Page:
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Publication numberUS4670697 A
Publication typeGrant
Application numberUS 06/885,087
Publication dateJun 2, 1987
Filing dateJul 14, 1986
Priority dateJul 14, 1986
Fee statusLapsed
Publication number06885087, 885087, US 4670697 A, US 4670697A, US-A-4670697, US4670697 A, US4670697A
InventorsRichard A. Wrege, Steven F. Chmiel, Victor A. Murn
Original AssigneePt Components, Inc.
Export CitationBiBTeX, EndNote, RefMan
External Links: USPTO, USPTO Assignment, Espacenet
Low cost, load and speed sensitive motor control starting circuit
US 4670697 A
Abstract
A low cost, low part content single phase AC induction motor control starting circuit is provided which is speed sensitive, load sensitive and AC line voltage fluctuation insensitive. A quad comparator chip (61-64) senses and compares relative magnitudes of main and auxiliary winding voltages (30, 32 and 42) to de-energize the auxiliary winding (2) at cut-out speed, and automatically re-energize the auxiliary winding (2) at cut-in speed to accelerate or restart the motor from a stall or overload condition. Simplified power supply and voltage detection circuitry is also disclosed.
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Claims(8)
We claim:
1. In a single phase AC induction motor having a main winding and an auxiliary winding both connectable to an AC power source, and having a switch for disconnecting said auxiliary winding from said AC source, an improved control circuit for said switch comprising:
main voltage detector means for sensing the magnitude of the AC main winding voltage;
auxiliary voltage detector means for sensing the magnitude of the AC auxiliary winding voltage;
a first voltage comparator responsive to said main and auxiliary voltage detector means and comparing the magnitude of the auxiliary winding voltage against the magnitude of the main winding voltage and outputting a turn-off signal when the magnitude of the auxiliary winding voltage increases to a predetermined cutout value relative to the magnitude of the main winding voltage as a function of motor speed;
a second voltage comparator responsive to said main and auxiliary voltage detector means and comparing the magnitude of the auxiliary winding voltage against the magnitude of the main winding voltage and outputting a turn-on signal when the magnitude of the auxiliary winding voltage decreases to a predetermined cut-in value relative to the magnitude of the main winding voltage as a function of motor speed, said predetermined cut-in value being a stall or overload condition voltage derived from rotationally induced voltage in said auxiliary winding during running of said motor after starting, said predetermined cut-in value being less than said predetermined cut-out value;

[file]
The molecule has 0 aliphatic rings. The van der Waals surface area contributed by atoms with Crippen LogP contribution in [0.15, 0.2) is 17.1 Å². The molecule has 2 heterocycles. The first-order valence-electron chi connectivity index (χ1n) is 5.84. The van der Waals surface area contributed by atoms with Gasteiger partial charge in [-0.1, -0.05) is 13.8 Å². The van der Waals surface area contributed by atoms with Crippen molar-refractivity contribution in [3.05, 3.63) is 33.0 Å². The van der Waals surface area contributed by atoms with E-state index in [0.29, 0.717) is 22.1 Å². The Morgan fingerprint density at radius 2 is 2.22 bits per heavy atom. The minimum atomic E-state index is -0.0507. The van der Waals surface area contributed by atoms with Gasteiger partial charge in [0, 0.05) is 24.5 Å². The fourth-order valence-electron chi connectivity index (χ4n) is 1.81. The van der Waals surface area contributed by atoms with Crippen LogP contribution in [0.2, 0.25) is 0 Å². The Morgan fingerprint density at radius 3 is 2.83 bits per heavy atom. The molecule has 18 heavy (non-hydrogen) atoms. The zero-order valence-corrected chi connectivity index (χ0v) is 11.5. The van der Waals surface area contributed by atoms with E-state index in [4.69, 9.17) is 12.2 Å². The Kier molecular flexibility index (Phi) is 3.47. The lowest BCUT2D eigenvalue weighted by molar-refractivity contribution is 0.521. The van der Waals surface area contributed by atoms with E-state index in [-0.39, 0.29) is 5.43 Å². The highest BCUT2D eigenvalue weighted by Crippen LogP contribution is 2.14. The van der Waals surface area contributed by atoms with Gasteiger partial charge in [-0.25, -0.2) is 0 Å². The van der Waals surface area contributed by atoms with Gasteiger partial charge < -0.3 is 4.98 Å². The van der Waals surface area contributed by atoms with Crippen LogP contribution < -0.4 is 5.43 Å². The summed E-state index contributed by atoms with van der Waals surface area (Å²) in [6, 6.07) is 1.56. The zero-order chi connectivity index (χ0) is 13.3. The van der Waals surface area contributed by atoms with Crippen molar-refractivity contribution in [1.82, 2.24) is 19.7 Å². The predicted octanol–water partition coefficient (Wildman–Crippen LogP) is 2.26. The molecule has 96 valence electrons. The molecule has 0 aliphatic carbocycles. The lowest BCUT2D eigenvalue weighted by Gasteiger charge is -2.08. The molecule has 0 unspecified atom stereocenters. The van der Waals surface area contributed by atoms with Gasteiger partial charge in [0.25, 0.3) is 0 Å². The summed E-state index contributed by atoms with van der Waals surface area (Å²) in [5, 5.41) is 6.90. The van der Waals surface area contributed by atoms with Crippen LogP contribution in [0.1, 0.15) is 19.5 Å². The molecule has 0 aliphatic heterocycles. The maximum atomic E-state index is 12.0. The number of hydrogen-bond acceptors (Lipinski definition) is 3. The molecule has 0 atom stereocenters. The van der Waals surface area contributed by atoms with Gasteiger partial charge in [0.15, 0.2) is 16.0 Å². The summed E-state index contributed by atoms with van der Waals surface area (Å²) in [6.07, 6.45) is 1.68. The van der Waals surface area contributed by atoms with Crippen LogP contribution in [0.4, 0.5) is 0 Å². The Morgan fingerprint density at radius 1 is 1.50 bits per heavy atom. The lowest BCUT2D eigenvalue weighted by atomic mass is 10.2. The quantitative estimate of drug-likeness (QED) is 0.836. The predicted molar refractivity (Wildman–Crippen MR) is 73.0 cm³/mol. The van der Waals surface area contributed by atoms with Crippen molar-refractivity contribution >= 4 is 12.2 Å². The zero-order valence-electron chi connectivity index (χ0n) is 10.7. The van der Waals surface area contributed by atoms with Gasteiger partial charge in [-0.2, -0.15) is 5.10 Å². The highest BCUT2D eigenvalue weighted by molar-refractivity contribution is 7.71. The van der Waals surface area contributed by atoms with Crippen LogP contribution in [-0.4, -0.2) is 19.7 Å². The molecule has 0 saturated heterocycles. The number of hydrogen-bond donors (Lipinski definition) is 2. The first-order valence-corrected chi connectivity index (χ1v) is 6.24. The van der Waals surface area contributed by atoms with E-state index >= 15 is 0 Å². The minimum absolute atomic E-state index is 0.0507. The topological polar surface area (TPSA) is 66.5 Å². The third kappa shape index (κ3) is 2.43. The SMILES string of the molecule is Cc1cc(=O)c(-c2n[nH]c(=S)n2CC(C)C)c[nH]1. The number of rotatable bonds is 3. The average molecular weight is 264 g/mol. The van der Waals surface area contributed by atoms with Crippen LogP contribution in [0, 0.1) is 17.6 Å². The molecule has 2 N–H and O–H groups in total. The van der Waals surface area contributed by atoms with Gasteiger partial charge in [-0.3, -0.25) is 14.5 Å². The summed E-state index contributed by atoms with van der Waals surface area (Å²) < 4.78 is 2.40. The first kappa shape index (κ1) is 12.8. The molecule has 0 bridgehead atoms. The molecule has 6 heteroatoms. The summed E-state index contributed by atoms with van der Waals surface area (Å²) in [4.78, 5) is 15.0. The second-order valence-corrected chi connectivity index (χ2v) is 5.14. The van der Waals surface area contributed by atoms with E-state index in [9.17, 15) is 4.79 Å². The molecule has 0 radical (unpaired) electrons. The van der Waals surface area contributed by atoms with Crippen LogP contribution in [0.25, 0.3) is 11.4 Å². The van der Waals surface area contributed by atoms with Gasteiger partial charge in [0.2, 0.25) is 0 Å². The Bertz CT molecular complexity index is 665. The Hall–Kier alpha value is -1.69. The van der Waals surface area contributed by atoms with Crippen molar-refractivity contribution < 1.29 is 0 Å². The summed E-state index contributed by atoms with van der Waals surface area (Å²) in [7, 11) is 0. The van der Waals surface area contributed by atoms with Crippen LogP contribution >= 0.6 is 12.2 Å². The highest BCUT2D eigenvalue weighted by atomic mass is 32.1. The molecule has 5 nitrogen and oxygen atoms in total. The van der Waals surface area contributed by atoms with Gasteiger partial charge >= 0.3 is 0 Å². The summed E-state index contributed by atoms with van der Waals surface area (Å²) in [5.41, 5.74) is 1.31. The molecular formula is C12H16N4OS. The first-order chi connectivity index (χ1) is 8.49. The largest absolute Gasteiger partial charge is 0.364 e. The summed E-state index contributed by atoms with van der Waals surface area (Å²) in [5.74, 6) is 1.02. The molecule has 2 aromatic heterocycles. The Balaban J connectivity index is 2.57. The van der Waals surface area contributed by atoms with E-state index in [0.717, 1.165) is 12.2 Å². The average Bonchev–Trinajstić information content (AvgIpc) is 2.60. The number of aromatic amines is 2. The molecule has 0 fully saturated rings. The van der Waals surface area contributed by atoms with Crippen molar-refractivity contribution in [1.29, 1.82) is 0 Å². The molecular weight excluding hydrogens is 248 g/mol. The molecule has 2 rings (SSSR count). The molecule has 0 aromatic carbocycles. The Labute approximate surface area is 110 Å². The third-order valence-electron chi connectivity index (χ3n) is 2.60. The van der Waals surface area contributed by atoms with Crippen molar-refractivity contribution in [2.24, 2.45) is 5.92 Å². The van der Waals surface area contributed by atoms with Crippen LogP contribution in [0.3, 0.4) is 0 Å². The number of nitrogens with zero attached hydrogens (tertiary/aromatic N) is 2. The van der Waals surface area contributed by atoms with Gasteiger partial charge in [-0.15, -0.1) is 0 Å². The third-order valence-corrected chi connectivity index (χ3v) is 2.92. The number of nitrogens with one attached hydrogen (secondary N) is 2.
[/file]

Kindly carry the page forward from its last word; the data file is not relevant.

a third voltage comparator responsive to the output of said first voltage comparator to output a turn-off signal in response to said turn-off signal from said first voltage comparator;
a fourth voltage comparator responsive to the output of said second voltage comparator and responsive to the output of said third voltage comparator, said fourth voltage comparator being responsive to said turn-off signal from said third voltage comparator to output a turn-off signal to said switch to disconnect said auxiliary winding from said AC source, said fourth voltage comparator being responsive to said turn-on signal from said second voltage comparator to output a turn-on signal to said switch to connect said auxiliary winding to said AC source.
2. The invention according to claim 1 comprising:
power supply means connected to said AC source across said main winding and providing rectified voltage as the power source for each of said comparators, and also providing a reference voltage;
and wherein:
said third voltage comparator compares the output of said first voltage comparator against said reference voltage and outputs a turn-off signal responsive to said turn-off signal from said first voltage comparator rising in a given polarity direction to a predetermined value relative to said reference voltage;
the output of said second voltage comparator and the output of said third voltage comparator are connected together at a common node;